Geeks With Blogs
Dot Net Blues tech ramblings

Several months back, I was tasked with measuring the quality of code in my organization. Foolishly, I said, "No problem." I figured that Visual Studio has a built-in code metrics tool (Analyze -> Calculate Code Metrics) and that would be a fine place to start with. I was right, but also very wrong.

The Visual Studio calculates five primary metrics: Maintainability Index, Cyclomatic Complexity, Depth of Inheritance, Class Coupling, and Lines of Code. The first two are figured at the method level, the second at (primarily) the class level, and the last is a simple count. The first question any reasonable person should ask is "Which one do I look at first?" The first question any manager is going to ask is, "What one number tells me about the whole application?"

My answer to both, in a way, was "Maintainability Index." Why? Because each of the other numbers represent one element of quality while MI is a composite number that includes Cyclomatic Complexity. I'd be lying if I said no consideration was given to the fact that it was abstract enough that it's harder for some surly developer (I've been known to resemble that remark) to start arguing why a high coupling or inheritance is no big deal or how complex requirements are to blame for complex code. I should also note that I don't think there is one magic bullet metric that will tell you objectively how good a code base is. There are a ton of different metrics out there, and each one was created for a specific purpose in mind and has a pet theory behind it. When you've got a group of developers who aren't accustomed to measuring code quality, picking a 0-100 scale, non-controversial metric that can be easily generated by tools you already own really isn't a bad place to start.

That sort of answers the question a developer would ask, but what about the management question; how do you dashboard this stuff when Visual Studio doesn't roll up the numbers to the solution level? Since VS does roll up the MI to the project level, I thought I could just figure out what sort of weighting Microsoft used to roll method scores up to the class level and then to the namespace and project levels.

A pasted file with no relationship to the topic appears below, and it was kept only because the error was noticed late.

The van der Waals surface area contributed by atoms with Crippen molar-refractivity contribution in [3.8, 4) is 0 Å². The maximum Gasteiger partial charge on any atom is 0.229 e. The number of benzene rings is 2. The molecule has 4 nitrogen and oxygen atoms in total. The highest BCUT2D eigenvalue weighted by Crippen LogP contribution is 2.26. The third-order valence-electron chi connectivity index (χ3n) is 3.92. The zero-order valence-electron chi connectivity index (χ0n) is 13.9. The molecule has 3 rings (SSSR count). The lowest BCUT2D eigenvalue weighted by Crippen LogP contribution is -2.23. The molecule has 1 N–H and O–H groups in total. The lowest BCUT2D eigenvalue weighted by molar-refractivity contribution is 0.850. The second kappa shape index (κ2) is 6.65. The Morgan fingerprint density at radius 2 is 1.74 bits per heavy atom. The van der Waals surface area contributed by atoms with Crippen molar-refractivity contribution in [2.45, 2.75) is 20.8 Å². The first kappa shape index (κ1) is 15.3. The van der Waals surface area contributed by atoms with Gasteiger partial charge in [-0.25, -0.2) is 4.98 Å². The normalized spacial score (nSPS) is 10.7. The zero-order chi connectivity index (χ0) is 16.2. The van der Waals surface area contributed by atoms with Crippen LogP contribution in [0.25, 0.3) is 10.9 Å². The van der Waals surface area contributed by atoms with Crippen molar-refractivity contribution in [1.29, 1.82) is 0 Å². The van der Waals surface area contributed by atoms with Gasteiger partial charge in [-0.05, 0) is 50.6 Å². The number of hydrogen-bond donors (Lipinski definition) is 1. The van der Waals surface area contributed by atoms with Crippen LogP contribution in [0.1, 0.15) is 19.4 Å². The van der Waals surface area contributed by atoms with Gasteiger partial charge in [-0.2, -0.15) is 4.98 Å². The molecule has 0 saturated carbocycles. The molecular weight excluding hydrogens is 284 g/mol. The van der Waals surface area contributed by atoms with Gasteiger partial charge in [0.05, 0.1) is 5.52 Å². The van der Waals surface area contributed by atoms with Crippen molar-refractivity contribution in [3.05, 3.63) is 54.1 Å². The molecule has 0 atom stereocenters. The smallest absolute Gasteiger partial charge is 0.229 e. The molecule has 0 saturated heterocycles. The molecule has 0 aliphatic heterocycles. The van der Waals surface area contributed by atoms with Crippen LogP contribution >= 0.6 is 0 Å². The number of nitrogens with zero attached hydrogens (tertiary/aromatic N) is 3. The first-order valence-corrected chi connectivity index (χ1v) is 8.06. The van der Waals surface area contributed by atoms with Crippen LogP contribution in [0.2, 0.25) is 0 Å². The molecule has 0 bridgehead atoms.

I was a bit surprised by the answer: there is no weighting. That means that a class with one 1300 line method (which will score a 0 MI) and one empty constructor (which will score a 100 MI) will have an overall MI of a respectable 50. Throw in a couple of DTOs that are nothing more than getters and setters (which tend to score 95 or better) and the project ends up looking really, really healthy. The next poor bastard who has to work on the application is probably not going to be singing the praises of its maintainability, though. For the record, that 1300 line method isn't a hypothetical, either.

So, what does one do with that? Well, I decided to weight the average by the Lines of Code per method. For our above example, the formula for the class's MI becomes ((1300 * 0) + (1 * 100))/1301 = .077, rounded to 0. Sounds about right. Continue the pattern for namespace, project, solution, and even multi-solution application MI scores. This can be done relatively easily by using the "export to Excel" button and running a quick formula against the data.

On the short list of follow-up questions would be, "How do I improve my application's score?" That's an answer for another time, though.

Posted on Tuesday, November 13, 2012 9:26 PM development | Back to top


Comments on this post: Measuring Code Quality

No comments posted yet.
Your comment:
 (will show your gravatar)
 


Copyright © DotNetBlues | Powered by: GeeksWithBlogs.net | Join free